“The Safest Place is in Obedient Worship”

Ezra 3

We are reading through Ezra-Nehemiah, the story of God’s people, the Israelites who were placed in the Promised Land, so they could fill the earth with God’s glory. Unfortunately, that didn’t work out as planned. They decided to do their own thing. As a result, they wound up in exile, for 70 years, in Babylon, as Jeremiah had prophesied. God stepped in and stirred the spirit of Cyrus, the king of Persia, creating a new exodus, just as Isaiah had prophesied. At this point in our story, Ezra is narrating the first installment of this new exodus from chapters 1-6. 

Today, in chapter 3, Israel was back in Jerusalem and was preparing to celebrate the Festival of Booths, to demonstrate their understanding that God had again provided for them in the wilderness. 

As part of the celebration they began rebuilding, first the altar and then the temple. 

As we go through today’s Scripture, let’s take time and think about what was actually going on for the average Israelite at this time. They had chosen to return to the Promised Land and we now read, they chose to do what God had told them to do in Deuteronomy 16:16: 

“All your males are to appear three times a year before the Lord your God in the place He chooses: at the Festival of Unleavened Bread, the Festival of Weeks, and the Festival of Booths.”

This place that was chosen, was Jerusalem. Let me remind you, Jerusalem and the surrounding area was still in ruins. 

The Israelites had only been there a few months, certainly not long enough to build fortified homes or walls. So when they decided to go to Jerusalem, that meant they were leaving whatever home they had started to recreate. As a note, they weren’t living in a place like Maine, where you can leave your keys in the car and your doors unlocked. They couldn’t set the alarm and inform the area police they would be away and could they possibly drive by once in a while and keep an eye on things? They were fully aware that whatever they left behind may not be there when they returned. Why did they choose to go?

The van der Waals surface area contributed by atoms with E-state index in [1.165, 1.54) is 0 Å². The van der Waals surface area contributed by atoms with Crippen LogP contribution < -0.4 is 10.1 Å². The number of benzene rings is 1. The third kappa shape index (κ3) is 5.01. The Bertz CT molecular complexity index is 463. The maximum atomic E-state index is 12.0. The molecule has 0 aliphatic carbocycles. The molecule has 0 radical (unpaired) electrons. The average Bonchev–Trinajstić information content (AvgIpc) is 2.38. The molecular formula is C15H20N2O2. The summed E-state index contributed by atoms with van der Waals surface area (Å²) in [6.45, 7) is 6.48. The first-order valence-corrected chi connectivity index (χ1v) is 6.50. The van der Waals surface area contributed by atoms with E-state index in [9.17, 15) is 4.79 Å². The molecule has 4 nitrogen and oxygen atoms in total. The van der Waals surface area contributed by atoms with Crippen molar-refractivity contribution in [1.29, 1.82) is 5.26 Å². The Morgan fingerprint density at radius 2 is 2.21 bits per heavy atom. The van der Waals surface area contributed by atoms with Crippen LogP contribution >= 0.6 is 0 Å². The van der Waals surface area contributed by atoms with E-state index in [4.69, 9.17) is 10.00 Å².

To be obedient to God. 

God told them to and at this point, it was better to obey God and worship Him than to do the “safe” thing. 

Obeying God and worshipping God was better than doing what made sense in the eyes of the world – like stay home and guard your stuff. 

We read in verse 3 that they do this, even though they fear the people around them. They don’t do this in spite of their fear, but rather because of their fear. These Israelites have listened to all of the stories their grandfathers have told them and they knew exactly where their safety lied. Safety for the Israelites had never been found in numbers or in might. They also knew that safety did not come from the idols of the people around them such as: money, sex, or power. Not much has changed over the years. This generation of Israelites comprehended that safety for them would be found in obeying the commands of the one true and living God. 

And those commands were: 

For them to defend their home, demand their rights, protect what was theirs!


It was to gather together and to build an altar and offer sacrifices, their form of worship. 


Because this group of Israelites had been stirred by the Spirit of the Lord. They choose to learn from their ancestor’s mistakes instead of repeating them.  In the past, all the attempts made which relied on the flesh or from help from Egypt, Assyria or Babylon, well, where did that leave them? In exile.